There were eight albums that clearly distinguished themselves for this year – and I returned to them again and again throughout 2014. And whereas in past years I have agonized over some type of ranking, ranking those eight this year was easy. That, too, I think, should be chalked up to timing.
This is just a great rocker of a country album, gritty and earthy and dirty. The (deliberately) messy production calls to mind Uncle Tupelo’s Still Feel Gone. There are a plethora of catchy songs, like “Head,” “Wine Lips,” and “Verlaine Shot Rimbaud,” all propelled by great guitar licks and heavy bass lines – and always grounded by Loveless’ endearingly sloppy country twang, a little bit Patty Griffin, a little Reba McIntrye, but uniquely her own.
Shovels & Rope come out swinging on this, their sophomore effort. “The Devil is All Around,” “Bridge on Fire,” and “Evil,” the first three songs on the album, demonstrate definitively that Michael Trent and Cary Ann Hearst aren’t playing nice. Male/female folk duos were given to grandiloquence thanks to groups like The Civil Wars; Shovels & Rope, refreshingly, aren’t concerned with that type of beauty; theirs is real and raw. That every song (like The Civil Wars) is a duet – a trope I can grow weary of – is the only reason Swimming Time didn’t make the final favorite album cut.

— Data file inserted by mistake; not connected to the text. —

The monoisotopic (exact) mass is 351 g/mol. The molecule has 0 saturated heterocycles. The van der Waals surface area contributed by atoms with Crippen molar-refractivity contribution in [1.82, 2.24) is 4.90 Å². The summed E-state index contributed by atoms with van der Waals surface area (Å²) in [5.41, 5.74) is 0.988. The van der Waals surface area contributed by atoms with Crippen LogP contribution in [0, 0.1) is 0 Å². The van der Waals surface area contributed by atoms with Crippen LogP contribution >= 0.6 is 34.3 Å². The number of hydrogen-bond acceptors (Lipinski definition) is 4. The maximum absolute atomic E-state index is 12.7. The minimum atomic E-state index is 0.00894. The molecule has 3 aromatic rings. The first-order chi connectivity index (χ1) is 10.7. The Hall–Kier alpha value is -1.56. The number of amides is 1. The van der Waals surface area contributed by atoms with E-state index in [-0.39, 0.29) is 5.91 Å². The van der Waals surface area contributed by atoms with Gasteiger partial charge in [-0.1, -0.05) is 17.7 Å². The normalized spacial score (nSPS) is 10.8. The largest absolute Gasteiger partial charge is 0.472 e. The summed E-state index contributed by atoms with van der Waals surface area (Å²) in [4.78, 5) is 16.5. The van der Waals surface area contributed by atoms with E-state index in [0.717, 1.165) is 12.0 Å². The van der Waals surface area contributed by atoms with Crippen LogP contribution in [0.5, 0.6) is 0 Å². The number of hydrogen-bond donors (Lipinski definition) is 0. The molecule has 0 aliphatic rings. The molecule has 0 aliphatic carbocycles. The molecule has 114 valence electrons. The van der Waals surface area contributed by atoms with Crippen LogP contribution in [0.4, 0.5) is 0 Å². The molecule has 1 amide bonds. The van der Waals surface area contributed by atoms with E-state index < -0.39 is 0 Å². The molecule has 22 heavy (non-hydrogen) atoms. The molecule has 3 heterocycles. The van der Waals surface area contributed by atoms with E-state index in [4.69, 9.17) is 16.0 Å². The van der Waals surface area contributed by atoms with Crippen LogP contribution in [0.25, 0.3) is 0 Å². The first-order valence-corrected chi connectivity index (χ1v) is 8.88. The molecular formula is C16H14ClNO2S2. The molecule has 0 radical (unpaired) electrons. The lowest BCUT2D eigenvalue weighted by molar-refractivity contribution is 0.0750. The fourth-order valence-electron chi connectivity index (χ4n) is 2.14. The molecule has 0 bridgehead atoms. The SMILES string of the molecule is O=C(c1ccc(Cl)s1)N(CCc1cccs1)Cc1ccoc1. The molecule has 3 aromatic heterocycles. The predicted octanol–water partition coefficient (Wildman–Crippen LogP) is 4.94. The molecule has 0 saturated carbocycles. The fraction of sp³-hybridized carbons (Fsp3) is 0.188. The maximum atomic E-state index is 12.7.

I came across Undefeated way too late in the year. And in the past I hadn’t paid Bare, Jr, much attention because to me his musical risks were too far afield for my tastes. So Undefeated has been a pleasant surprise. Bare, Jr, is still taking some risks, but he’s firmly in control of them this time around, making them feel integral to the music and not just for show. Hear “The Big Time,” for example, and the guitar hook that mimics a horn section is an intuitive choice. Ditto the subdued keyboard after the guitar solo on the title track, as well as the actual horns on “Blame Everybody (But Yourself).” A really impressive, grounded album by Bare, Jr.